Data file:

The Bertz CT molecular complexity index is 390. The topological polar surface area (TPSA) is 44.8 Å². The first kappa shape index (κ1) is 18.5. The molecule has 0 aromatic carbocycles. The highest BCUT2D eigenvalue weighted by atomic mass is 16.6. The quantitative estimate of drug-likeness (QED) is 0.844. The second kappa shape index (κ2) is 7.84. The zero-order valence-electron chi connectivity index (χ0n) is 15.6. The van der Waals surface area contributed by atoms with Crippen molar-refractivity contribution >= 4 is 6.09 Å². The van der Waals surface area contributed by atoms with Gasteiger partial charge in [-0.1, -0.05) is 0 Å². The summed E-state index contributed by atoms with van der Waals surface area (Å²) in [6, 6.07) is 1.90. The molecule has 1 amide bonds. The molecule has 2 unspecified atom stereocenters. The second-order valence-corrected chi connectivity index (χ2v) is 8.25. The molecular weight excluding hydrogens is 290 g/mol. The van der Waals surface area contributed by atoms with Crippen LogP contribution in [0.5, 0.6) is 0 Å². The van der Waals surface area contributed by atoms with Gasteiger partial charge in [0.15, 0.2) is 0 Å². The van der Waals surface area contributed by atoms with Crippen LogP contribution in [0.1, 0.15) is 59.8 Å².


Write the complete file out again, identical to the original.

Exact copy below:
The Bertz CT molecular complexity index is 390. The topological polar surface area (TPSA) is 44.8 Å². The first kappa shape index (κ1) is 18.5. The molecule has 0 aromatic carbocycles. The highest BCUT2D eigenvalue weighted by atomic mass is 16.6. The quantitative estimate of drug-likeness (QED) is 0.844. The second kappa shape index (κ2) is 7.84. The zero-order valence-electron chi connectivity index (χ0n) is 15.6. The van der Waals surface area contributed by atoms with Crippen molar-refractivity contribution >= 4 is 6.09 Å². The van der Waals surface area contributed by atoms with Gasteiger partial charge in [-0.1, -0.05) is 0 Å². The summed E-state index contributed by atoms with van der Waals surface area (Å²) in [6, 6.07) is 1.90. The molecule has 1 amide bonds. The molecule has 2 unspecified atom stereocenters. The second-order valence-corrected chi connectivity index (χ2v) is 8.25. The molecular weight excluding hydrogens is 290 g/mol. The van der Waals surface area contributed by atoms with Crippen LogP contribution in [0.5, 0.6) is 0 Å². The van der Waals surface area contributed by atoms with Gasteiger partial charge in [0.15, 0.2) is 0 Å². The van der Waals surface area contributed by atoms with Crippen LogP contribution in [0.1, 0.15) is 59.8 Å².